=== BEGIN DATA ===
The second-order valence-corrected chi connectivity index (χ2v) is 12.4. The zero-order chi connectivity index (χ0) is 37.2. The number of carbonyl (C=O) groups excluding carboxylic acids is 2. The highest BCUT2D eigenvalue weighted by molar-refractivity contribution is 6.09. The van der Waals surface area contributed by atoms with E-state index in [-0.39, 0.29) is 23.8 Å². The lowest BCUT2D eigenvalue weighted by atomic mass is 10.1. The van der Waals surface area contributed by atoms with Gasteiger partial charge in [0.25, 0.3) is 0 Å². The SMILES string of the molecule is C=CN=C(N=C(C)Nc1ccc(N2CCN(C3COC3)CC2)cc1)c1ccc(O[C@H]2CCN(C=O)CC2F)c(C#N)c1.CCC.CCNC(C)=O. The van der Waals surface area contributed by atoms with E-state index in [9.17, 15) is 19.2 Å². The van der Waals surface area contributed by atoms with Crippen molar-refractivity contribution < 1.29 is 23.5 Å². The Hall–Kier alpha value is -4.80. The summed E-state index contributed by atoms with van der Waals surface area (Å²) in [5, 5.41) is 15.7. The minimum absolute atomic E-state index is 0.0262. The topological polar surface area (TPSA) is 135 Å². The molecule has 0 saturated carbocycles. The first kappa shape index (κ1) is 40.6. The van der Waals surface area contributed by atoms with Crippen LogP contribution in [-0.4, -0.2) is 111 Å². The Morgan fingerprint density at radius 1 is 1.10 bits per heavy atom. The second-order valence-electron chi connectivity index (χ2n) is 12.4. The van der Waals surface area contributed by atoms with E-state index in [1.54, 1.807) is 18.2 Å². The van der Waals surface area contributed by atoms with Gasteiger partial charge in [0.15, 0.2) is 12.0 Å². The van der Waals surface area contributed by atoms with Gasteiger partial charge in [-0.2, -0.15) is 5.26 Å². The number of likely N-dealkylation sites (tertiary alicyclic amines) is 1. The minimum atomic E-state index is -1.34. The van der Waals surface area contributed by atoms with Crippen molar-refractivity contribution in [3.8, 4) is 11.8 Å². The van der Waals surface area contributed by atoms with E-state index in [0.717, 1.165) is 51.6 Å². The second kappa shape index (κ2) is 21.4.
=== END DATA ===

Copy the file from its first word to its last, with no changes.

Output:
The second-order valence-corrected chi connectivity index (χ2v) is 12.4. The zero-order chi connectivity index (χ0) is 37.2. The number of carbonyl (C=O) groups excluding carboxylic acids is 2. The highest BCUT2D eigenvalue weighted by molar-refractivity contribution is 6.09. The van der Waals surface area contributed by atoms with E-state index in [-0.39, 0.29) is 23.8 Å². The lowest BCUT2D eigenvalue weighted by atomic mass is 10.1. The van der Waals surface area contributed by atoms with Gasteiger partial charge in [0.25, 0.3) is 0 Å². The SMILES string of the molecule is C=CN=C(N=C(C)Nc1ccc(N2CCN(C3COC3)CC2)cc1)c1ccc(O[C@H]2CCN(C=O)CC2F)c(C#N)c1.CCC.CCNC(C)=O. The van der Waals surface area contributed by atoms with E-state index in [9.17, 15) is 19.2 Å². The van der Waals surface area contributed by atoms with Crippen molar-refractivity contribution < 1.29 is 23.5 Å². The Hall–Kier alpha value is -4.80. The summed E-state index contributed by atoms with van der Waals surface area (Å²) in [5, 5.41) is 15.7. The minimum absolute atomic E-state index is 0.0262. The topological polar surface area (TPSA) is 135 Å². The molecule has 0 saturated carbocycles. The first kappa shape index (κ1) is 40.6. The van der Waals surface area contributed by atoms with Crippen LogP contribution in [-0.4, -0.2) is 111 Å². The Morgan fingerprint density at radius 1 is 1.10 bits per heavy atom. The second-order valence-electron chi connectivity index (χ2n) is 12.4. The van der Waals surface area contributed by atoms with E-state index in [1.54, 1.807) is 18.2 Å². The van der Waals surface area contributed by atoms with Gasteiger partial charge in [0.15, 0.2) is 12.0 Å². The van der Waals surface area contributed by atoms with Gasteiger partial charge in [-0.2, -0.15) is 5.26 Å². The number of likely N-dealkylation sites (tertiary alicyclic amines) is 1. The minimum atomic E-state index is -1.34. The van der Waals surface area contributed by atoms with Crippen molar-refractivity contribution in [3.8, 4) is 11.8 Å². The van der Waals surface area contributed by atoms with E-state index in [0.717, 1.165) is 51.6 Å². The second kappa shape index (κ2) is 21.4.